Editor’s note: Judge Allan Woodcock has been known for ruling with fairness and integrity for decades. He will be missed. In honor of his retirement from the bench, this column, which originally ran five years ago today, is being republished.
He may rule with the iron hand of the law in Penobscot County Probate Court, but Judge Allan Woodcock Jr. has a heart of gold.
Of all the cases that come before him, it’s the making of new families that gives him the greatest satisfaction.
“I enjoy adoptions the most,” said Judge Woodcock, 87. “You see people all the time who can’t have children and I tell them, ‘What you’re doing here today is a miracle – just as much as natural birth, one doesn’t trump the other.’ It is a miracle when a child comes into someone’s life.”
And he should know. He has experienced that miracle seven times with his wife of 35 years, Lois — 24 times if you count their 17 grandchildren.
“I saw her standing outside of church one day and found out her name and called her,” said Woodcock. And years later, while driving in the car, he popped the question.
“She answered, ‘I’d be proud to marry you,’” he said, with just as much pride in his voice that she agreed to become his wife. Sadly, Lois passed away in 1989.
Woodcock was born and raised in Bangor, the son of an orthopedic surgeon and grandson of a general practice physician.
“My grandfather took my father with him on house calls by horse and buggy,” he said. It was assumed that he, too, would be a doctor, but Woodcock had some reservations.
“Frankly, I didn’t think I could pass all those courses,” he said, with a poker player’s face that left his listeners to wonder if he was teasing. “And if I were a doctor I would want to be a surgeon, but I wouldn’t want to cut into people, so that wouldn’t work.” But having friends and a brother-in-law working as attorneys, he decided to enter law school.
But first, Bowdoin College was to be his home. Due to the profoundly positive impact made on him by English teacher, Miss Gibbons, from the Hannibal Hamlin grade school, Woodcock majored in English as an undergrad.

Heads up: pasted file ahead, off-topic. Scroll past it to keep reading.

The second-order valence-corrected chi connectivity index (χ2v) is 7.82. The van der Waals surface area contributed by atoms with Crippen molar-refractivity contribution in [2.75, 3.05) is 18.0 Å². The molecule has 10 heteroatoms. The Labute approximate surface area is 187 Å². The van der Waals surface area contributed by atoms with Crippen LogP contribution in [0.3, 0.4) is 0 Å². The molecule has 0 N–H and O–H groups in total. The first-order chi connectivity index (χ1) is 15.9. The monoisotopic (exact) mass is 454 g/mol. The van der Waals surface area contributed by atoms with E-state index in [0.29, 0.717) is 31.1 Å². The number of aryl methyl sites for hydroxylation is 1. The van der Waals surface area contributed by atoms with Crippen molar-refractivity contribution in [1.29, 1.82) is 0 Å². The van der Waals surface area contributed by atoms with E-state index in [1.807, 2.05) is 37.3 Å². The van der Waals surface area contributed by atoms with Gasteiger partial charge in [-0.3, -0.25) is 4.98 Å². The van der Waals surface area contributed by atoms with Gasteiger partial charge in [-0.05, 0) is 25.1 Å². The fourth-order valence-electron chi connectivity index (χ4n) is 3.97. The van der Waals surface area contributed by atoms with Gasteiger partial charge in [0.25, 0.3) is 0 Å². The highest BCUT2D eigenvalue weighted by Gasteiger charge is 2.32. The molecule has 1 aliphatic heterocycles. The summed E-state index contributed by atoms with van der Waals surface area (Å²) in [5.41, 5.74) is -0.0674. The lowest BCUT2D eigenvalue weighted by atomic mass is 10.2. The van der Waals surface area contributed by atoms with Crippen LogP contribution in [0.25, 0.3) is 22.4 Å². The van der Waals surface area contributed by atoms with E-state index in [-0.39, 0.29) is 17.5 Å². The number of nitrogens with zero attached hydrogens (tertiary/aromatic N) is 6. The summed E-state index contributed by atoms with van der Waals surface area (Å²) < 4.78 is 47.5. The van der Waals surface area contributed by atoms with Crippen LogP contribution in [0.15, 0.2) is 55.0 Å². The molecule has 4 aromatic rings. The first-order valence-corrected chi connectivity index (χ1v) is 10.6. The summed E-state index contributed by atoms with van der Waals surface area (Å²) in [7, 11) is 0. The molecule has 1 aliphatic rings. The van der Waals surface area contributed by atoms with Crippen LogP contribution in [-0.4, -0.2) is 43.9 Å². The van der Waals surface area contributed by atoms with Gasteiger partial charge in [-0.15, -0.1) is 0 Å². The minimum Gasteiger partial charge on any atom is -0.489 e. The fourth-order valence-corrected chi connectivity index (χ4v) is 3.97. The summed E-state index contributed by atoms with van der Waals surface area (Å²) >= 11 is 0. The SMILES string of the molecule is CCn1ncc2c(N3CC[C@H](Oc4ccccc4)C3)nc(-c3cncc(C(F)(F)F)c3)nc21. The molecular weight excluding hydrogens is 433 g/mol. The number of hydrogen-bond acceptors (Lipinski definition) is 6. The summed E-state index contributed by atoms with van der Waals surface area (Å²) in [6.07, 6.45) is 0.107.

While he felt his first college assignment of writing a poem was challenging, he clearly had a knack for it. The poem was published in Quill magazine.
And while he flirted with becoming an English professor, law was his calling; that and public service. Woodcock held offices on Bangor City Council, spent two terms in the Maine House of Representatives, and three terms in the Maine State Senate, the last as Senate majority leader. He sponsored historical legislation, including the Right to Know law, which has been amended several times through the years.
“I enjoyed practicing law as it’s an interesting way to go through life,” he said. “You’re less likely to get snookered because you can see all the tricks coming. And you never lose interest in it because there’s always something.”
Nonetheless, Woodcock, who became a judge in 1963, has enjoyed sitting on the bench even more. And he has no plans to give it up.
“When you hear back from adoptive parents that things are going well, well if you can have a happier day in your life, I don’t know what it would be,” he said. “Family – that’s what gets you though, and a sense of humor. I take my work very seriously, but not myself.”
Woodcock, who has a pacemaker, credits his family with keeping him young. He lives with his son and grandson, which he admits keeps him on his toes.
And following the Red Sox, he said. “Even though they kept me tortured for years.”
Carol Higgins Taylor is director of communications at Eastern Area Agency on Aging. For information on EAAA, call 941-2865, or toll-free (800) 432-7812, log on EAAA.org.